New Jersey Conservation Foundation
 
New Jersey Conservation Foundation Menu
NJCF Homepage Contact Us Donate Events Search NJCF
New Jersey Land Conservation Organization
Donate to New Jersey Conservation Foundation
State We're In New Jersey Conservation Foundation Blog
The Pine Barrens gets some help from its friends
5/3/2018 Volume XLVIII, No. 18

Along New Jersey State Highway 72 in New Lisbon, just around the bend from Brendan Byrne State Forest, is a publicly-accessible forest fire observation tower. The view is stunning: one can see the vast expanse of our Pine Barrens, a sea of green extending in every direction.

At first glance, the forests may all look alike. But look more closely and you'll begin to see a rich diversity of trees and plants, surprising for a place called barren.

Maintaining diverse forests and habitats within the Pine Barrens is the focus of restoration programs conducted by the New Jersey Forest Service and its partners.

The Pine Barrens landscape is dominated by globally rare forests known as pitch pine/scrub oak upland, along with lowland pitch pine, cedar swamps, and maple-gum swamps. Pitch pine forests - even the wet, swampy ones - need frequent fires to maintain rare or unique species of reptiles, amphibians, birds and wildflowers.

And there’s a lot more to this sea of green. Look for meandering ribbons of deep green Atlantic white cedar along streams. The Shinn’s Branch Cedar Swamp Natural Area is close by.  Eighty percent of New Jersey’s Atlantic white cedar forests were lost due to over-harvesting and over-abundant deer; the recovery of these magnificent forests is a continuing priority of the NJ Forest Service.

Farther southeast from the New Lisbon fire tower are the famous pygmy pines, also known as the pine plains, the most wildfire-adapted plant community in the world!  These short-stature pines and oaks have survived centuries of wildfires, and prairie warblers and brown thrashers are two of the area’s most abundant birds. The NJ Forest Service is working with the U.S. Forest Service and other partners to restore pitch pine forests through ecological burning.

From the fire tower, you’ll see soft, light green patches of tall oak trees interrupting the darker green carpet, especially westward toward Magnolia Road. These tall oaks often grow in slightly richer soils. The extra soil moisture, along with natural firebreaks provided by wide swamps, protect these oak forests from the frequent and severe wildfires found in nearby pitch pine/shrub oak barrens.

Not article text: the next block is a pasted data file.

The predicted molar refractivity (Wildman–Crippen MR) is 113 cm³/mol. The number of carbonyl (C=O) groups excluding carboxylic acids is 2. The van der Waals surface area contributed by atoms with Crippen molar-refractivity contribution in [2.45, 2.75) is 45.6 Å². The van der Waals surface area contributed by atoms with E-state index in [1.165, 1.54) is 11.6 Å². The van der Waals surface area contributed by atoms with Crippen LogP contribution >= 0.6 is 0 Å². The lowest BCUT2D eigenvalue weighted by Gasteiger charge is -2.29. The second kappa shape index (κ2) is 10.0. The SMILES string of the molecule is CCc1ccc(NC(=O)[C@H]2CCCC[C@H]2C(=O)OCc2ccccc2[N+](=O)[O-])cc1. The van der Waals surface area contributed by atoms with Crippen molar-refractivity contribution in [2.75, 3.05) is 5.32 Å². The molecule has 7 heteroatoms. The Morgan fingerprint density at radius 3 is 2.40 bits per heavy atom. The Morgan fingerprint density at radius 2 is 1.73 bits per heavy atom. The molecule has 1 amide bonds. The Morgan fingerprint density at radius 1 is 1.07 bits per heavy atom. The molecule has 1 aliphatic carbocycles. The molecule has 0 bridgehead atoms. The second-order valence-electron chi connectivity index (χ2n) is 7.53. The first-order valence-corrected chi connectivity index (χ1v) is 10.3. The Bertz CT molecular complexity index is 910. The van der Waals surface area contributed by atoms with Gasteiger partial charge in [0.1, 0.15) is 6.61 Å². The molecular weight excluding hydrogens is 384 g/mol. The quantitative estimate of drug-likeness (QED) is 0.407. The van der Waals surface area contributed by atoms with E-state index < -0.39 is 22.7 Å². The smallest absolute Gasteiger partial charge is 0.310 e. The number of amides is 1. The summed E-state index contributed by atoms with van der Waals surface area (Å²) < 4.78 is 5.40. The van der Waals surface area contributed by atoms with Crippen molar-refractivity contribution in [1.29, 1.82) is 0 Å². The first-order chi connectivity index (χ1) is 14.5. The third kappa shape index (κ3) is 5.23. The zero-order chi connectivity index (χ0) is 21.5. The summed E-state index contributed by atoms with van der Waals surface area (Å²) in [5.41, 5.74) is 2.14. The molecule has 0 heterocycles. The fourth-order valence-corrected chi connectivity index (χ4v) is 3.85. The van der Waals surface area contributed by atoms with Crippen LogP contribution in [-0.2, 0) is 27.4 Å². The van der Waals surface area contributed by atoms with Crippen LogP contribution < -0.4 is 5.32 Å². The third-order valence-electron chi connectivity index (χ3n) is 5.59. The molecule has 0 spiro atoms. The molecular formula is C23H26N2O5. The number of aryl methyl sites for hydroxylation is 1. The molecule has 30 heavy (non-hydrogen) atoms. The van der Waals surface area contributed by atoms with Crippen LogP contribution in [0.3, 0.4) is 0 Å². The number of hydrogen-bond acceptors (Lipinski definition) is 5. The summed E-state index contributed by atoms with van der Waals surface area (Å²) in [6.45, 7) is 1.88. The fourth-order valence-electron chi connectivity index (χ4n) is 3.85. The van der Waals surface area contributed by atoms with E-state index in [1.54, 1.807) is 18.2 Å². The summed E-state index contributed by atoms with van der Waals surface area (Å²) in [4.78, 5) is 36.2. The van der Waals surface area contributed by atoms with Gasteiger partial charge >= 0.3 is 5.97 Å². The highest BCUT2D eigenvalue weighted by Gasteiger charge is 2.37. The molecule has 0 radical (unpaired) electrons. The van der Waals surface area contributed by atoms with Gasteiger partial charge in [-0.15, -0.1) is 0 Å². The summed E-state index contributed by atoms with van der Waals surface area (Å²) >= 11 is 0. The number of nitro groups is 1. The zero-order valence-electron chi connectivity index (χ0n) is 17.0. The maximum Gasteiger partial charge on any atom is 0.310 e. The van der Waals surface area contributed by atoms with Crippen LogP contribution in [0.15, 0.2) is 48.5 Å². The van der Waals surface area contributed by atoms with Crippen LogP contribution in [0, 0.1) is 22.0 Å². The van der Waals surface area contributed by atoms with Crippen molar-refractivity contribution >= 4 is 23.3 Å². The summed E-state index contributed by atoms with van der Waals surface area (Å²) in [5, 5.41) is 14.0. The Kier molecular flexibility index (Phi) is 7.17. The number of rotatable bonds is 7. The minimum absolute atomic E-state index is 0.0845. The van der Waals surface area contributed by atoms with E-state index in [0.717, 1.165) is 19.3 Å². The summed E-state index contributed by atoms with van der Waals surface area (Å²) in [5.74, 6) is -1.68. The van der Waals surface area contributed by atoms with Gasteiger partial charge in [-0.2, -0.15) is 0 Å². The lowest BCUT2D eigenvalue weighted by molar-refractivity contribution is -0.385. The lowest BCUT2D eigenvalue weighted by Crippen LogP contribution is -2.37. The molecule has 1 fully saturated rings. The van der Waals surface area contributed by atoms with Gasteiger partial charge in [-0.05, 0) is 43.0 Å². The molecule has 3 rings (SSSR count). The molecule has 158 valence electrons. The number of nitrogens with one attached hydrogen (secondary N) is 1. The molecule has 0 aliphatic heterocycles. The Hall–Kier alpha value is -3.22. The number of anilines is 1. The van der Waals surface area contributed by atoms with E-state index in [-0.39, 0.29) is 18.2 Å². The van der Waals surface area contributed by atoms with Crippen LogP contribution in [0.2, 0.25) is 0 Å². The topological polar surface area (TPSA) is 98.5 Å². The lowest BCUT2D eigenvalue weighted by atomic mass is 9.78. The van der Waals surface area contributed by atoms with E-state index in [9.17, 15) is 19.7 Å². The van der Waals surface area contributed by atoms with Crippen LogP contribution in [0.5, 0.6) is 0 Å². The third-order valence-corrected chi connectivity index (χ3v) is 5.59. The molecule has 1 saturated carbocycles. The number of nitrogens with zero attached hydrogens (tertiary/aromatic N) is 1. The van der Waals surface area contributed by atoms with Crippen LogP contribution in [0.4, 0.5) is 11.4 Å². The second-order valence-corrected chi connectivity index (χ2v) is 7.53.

You would need to take a walk through these oak forests to experience their diversity!  Southern red oak, chestnut oak, white oak, black oak, scarlet oak, post oak - plus shortleaf, pitch, and Virginia pines to start. And they host different birds than other parts of the Pine Barrens: species that like to glean insects amongst tall deciduous canopies. Yellow-billed cuckoos, great-crested flycatchers, summer and scarlet tanagers, Baltimore orioles, and many woodpeckers - including the state endangered red-headed woodpecker - utilize these oak woods, especially in places where the lower layers of forest aren’t crowded with too many young pines.

Tall oak forests in the Pine Barrens face many challenges. In recent decades, gypsy moth outbreaks have killed many, and browsing deer have prevented the trees from replacing themselves with new seedlings.

The New Jersey Forest Service is currently restoring a 64-acre tree oak–shortleaf pine forest along Magnolia Road in Brendan Byrne State Forest. Until now, the oaks and shortleaf pine trees in this little island of diversity had not been regenerating. The forestry management project will ensure that the oaks and shortleaf pines regenerate so this unique habitat type is not swallowed up by the surrounding pitch pine forest.

The Magnolia Road forest has been thinned, especially of excess pitch pine trees, with many large oaks and shortleaf pines left in scattered locations to provide acorns and seeds. The thick layer of huckleberry and low-bush blueberry bushes have been mowed to make way for germinating acorns and seeds, producing a pleasant, park-like appearance. A possible prescribed burn will help encourage even more seed germination in the sandy soil.

Light soil disturbance is not risky in the Pine Barrens. Unlike forests in other parts of this state we’re in, Pine Barrens forests have virtually no alien invasive species to outcompete native wildflowers like bird’s-foot violet and trailing arbutus.

In the old woodcutting days, oak forests were over harvested with no thought for the future. Roots re-sprouted but no habitat was created for vibrant seedlings. Today, the NJ Forest Service uses complex growth models to predict the rates at which the new generation of oaks and pines will grow between their healthy parents.

The NJ Forest Service designed the Magnolia Road project so the future forest will have trees of all species and ages. Hopefully, a deer fence won’t be needed to allow seedling oaks to grow tall. Should fences be needed, the NJ Forest Service has plenty of experience erecting deer fences to protect young Atlantic white cedar forests. Close monitoring of the forest re-growth will determine the next steps to ensure that this patch of diverse tall oaks and mixed species of pines will not only rebound, but thrive.